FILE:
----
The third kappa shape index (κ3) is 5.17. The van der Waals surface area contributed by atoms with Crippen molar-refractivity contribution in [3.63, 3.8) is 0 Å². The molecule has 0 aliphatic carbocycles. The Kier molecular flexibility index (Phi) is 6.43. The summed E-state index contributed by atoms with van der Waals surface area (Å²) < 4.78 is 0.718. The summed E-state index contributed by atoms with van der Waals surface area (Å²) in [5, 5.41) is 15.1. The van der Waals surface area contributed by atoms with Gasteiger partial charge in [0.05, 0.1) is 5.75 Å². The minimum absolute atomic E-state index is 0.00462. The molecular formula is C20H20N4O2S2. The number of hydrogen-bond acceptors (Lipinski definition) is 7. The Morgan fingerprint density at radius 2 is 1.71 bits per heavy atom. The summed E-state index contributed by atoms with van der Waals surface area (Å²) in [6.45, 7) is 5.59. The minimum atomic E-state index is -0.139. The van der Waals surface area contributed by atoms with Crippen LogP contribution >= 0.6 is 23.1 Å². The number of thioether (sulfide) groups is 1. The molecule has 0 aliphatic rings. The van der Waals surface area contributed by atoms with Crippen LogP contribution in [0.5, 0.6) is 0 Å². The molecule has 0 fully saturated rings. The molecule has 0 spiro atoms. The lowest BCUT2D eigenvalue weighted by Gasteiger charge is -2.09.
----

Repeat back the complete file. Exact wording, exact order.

The third kappa shape index (κ3) is 5.17. The van der Waals surface area contributed by atoms with Crippen molar-refractivity contribution in [3.63, 3.8) is 0 Å². The molecule has 0 aliphatic carbocycles. The Kier molecular flexibility index (Phi) is 6.43. The summed E-state index contributed by atoms with van der Waals surface area (Å²) < 4.78 is 0.718. The summed E-state index contributed by atoms with van der Waals surface area (Å²) in [5, 5.41) is 15.1. The van der Waals surface area contributed by atoms with Gasteiger partial charge in [0.05, 0.1) is 5.75 Å². The minimum absolute atomic E-state index is 0.00462. The molecular formula is C20H20N4O2S2. The number of hydrogen-bond acceptors (Lipinski definition) is 7. The Morgan fingerprint density at radius 2 is 1.71 bits per heavy atom. The summed E-state index contributed by atoms with van der Waals surface area (Å²) in [6.45, 7) is 5.59. The minimum atomic E-state index is -0.139. The van der Waals surface area contributed by atoms with Crippen LogP contribution >= 0.6 is 23.1 Å². The number of thioether (sulfide) groups is 1. The molecule has 0 aliphatic rings. The van der Waals surface area contributed by atoms with Crippen LogP contribution in [0.5, 0.6) is 0 Å². The molecule has 0 fully saturated rings. The molecule has 0 spiro atoms. The lowest BCUT2D eigenvalue weighted by Gasteiger charge is -2.09.